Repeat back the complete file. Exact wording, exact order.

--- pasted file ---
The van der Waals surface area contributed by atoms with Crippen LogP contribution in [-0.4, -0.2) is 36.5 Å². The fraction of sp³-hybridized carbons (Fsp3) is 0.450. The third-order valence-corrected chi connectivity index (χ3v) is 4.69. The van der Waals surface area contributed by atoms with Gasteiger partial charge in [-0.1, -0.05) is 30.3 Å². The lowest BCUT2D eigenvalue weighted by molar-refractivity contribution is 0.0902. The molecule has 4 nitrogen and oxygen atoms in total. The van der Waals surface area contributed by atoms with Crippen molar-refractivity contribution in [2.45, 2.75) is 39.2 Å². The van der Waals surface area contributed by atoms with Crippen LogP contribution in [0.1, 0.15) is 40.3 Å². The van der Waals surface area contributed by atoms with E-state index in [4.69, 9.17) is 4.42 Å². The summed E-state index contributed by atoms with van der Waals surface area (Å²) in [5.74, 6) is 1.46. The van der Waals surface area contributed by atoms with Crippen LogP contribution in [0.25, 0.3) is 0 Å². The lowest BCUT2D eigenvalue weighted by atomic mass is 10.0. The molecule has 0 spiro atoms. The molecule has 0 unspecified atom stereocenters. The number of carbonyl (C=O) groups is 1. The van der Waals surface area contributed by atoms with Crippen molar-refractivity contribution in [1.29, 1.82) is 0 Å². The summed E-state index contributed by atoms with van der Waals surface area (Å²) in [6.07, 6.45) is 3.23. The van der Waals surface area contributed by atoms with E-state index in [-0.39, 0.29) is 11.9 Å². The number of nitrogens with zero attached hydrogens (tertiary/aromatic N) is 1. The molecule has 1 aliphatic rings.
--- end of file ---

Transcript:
The van der Waals surface area contributed by atoms with Crippen LogP contribution in [-0.4, -0.2) is 36.5 Å². The fraction of sp³-hybridized carbons (Fsp3) is 0.450. The third-order valence-corrected chi connectivity index (χ3v) is 4.69. The van der Waals surface area contributed by atoms with Gasteiger partial charge in [-0.1, -0.05) is 30.3 Å². The lowest BCUT2D eigenvalue weighted by molar-refractivity contribution is 0.0902. The molecule has 4 nitrogen and oxygen atoms in total. The van der Waals surface area contributed by atoms with Crippen molar-refractivity contribution in [2.45, 2.75) is 39.2 Å². The van der Waals surface area contributed by atoms with Crippen LogP contribution in [0.1, 0.15) is 40.3 Å². The van der Waals surface area contributed by atoms with E-state index in [4.69, 9.17) is 4.42 Å². The summed E-state index contributed by atoms with van der Waals surface area (Å²) in [5.74, 6) is 1.46. The van der Waals surface area contributed by atoms with Crippen LogP contribution in [0.25, 0.3) is 0 Å². The lowest BCUT2D eigenvalue weighted by atomic mass is 10.0. The molecule has 0 spiro atoms. The molecule has 0 unspecified atom stereocenters. The number of carbonyl (C=O) groups is 1. The van der Waals surface area contributed by atoms with Crippen molar-refractivity contribution in [1.29, 1.82) is 0 Å². The summed E-state index contributed by atoms with van der Waals surface area (Å²) in [6.07, 6.45) is 3.23. The van der Waals surface area contributed by atoms with E-state index in [-0.39, 0.29) is 11.9 Å². The number of nitrogens with zero attached hydrogens (tertiary/aromatic N) is 1. The molecule has 1 aliphatic rings.